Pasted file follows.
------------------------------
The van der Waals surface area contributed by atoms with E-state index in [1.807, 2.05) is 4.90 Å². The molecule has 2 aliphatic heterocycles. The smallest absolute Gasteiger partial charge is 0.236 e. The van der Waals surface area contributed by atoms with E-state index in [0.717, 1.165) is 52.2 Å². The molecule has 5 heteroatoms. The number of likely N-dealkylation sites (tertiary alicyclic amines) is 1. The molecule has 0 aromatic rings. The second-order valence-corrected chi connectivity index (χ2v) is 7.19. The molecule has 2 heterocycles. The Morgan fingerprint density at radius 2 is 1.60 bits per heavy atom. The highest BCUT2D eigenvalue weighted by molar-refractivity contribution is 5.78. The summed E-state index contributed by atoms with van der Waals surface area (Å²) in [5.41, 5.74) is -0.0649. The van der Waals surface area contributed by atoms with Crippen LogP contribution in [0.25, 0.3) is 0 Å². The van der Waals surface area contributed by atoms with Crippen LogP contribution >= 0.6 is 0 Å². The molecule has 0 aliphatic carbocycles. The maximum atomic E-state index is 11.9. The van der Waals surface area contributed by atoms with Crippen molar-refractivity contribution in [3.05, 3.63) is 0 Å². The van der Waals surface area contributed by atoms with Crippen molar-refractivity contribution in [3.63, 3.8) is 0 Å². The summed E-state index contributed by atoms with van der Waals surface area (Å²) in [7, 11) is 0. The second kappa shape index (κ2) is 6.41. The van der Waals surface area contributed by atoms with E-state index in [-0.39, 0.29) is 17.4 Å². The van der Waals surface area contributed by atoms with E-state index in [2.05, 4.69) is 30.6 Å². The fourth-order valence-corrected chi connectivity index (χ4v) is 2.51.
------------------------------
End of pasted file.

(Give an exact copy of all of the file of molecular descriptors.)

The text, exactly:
The van der Waals surface area contributed by atoms with E-state index in [1.807, 2.05) is 4.90 Å². The molecule has 2 aliphatic heterocycles. The smallest absolute Gasteiger partial charge is 0.236 e. The van der Waals surface area contributed by atoms with E-state index in [0.717, 1.165) is 52.2 Å². The molecule has 5 heteroatoms. The number of likely N-dealkylation sites (tertiary alicyclic amines) is 1. The molecule has 0 aromatic rings. The second-order valence-corrected chi connectivity index (χ2v) is 7.19. The molecule has 2 heterocycles. The Morgan fingerprint density at radius 2 is 1.60 bits per heavy atom. The highest BCUT2D eigenvalue weighted by molar-refractivity contribution is 5.78. The summed E-state index contributed by atoms with van der Waals surface area (Å²) in [5.41, 5.74) is -0.0649. The van der Waals surface area contributed by atoms with Crippen LogP contribution in [0.25, 0.3) is 0 Å². The van der Waals surface area contributed by atoms with Crippen LogP contribution >= 0.6 is 0 Å². The molecule has 0 aliphatic carbocycles. The maximum atomic E-state index is 11.9. The van der Waals surface area contributed by atoms with Crippen molar-refractivity contribution in [3.05, 3.63) is 0 Å². The van der Waals surface area contributed by atoms with Crippen molar-refractivity contribution in [3.63, 3.8) is 0 Å². The summed E-state index contributed by atoms with van der Waals surface area (Å²) in [7, 11) is 0. The second kappa shape index (κ2) is 6.41. The van der Waals surface area contributed by atoms with E-state index in [-0.39, 0.29) is 17.4 Å². The van der Waals surface area contributed by atoms with E-state index in [2.05, 4.69) is 30.6 Å². The fourth-order valence-corrected chi connectivity index (χ4v) is 2.51.